5 Answers 5

up vote 17 down vote accepted

For the specific project there's not much you can do until you find out what the client wants. However, there are some things you can do now so your team is ready to go.

  1. How are you going to handle version control?
  2. Will you do code reviews?
  3. When will the daily standup meetings be held? What are the rules?
  4. What role does everyone play?
  5. How are builds handled?
  6. Where to put documents so everyone can have access?

Have the group work on a very simple project to test all of this out either in a required language or pick one familiar to the team.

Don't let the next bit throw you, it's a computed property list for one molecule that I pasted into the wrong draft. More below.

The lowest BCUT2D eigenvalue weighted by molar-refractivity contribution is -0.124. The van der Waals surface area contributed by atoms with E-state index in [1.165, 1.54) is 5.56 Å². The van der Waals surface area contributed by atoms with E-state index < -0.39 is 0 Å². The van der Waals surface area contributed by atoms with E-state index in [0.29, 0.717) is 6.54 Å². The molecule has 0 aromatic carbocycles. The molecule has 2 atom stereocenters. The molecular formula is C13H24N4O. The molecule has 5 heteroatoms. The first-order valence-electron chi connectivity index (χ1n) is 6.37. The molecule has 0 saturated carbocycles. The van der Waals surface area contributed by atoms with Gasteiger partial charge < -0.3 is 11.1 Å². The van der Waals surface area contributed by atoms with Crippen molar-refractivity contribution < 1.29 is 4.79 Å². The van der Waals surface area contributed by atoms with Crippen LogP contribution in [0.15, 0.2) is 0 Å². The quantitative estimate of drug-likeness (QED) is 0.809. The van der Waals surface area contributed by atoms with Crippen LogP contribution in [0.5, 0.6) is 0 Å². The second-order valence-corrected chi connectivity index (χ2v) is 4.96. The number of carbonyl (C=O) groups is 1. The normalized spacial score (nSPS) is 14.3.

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2  
And when that's all done and you still have time left over, do what everyone else does and go on YouTube, Slashdot, StackOverflow, etc. –  James Apr 10 '12 at 20:47
  1. Set up your version control system and document its configuration
  2. Set up an automated build system
  3. Set up automated Unit tests that integrate with the build system
  4. Set up a web server to serve up static content like automatically generated docs and reports from your Continuous Integration System.
  5. Set up a Continuous Integration server to run your builds and tests and publish the results
  6. Set up a Wiki to use for "live" documentation of the project and other things.

  7. Determine what you are going to use to manage your backlog of features and tasks

  8. Determine who is product owner and responsible for tracking all the work
  9. Determine who is going to make sure the team stays focused on the committed work
  10. Determine how often builds will be released to your product owner, and stick to this schedule.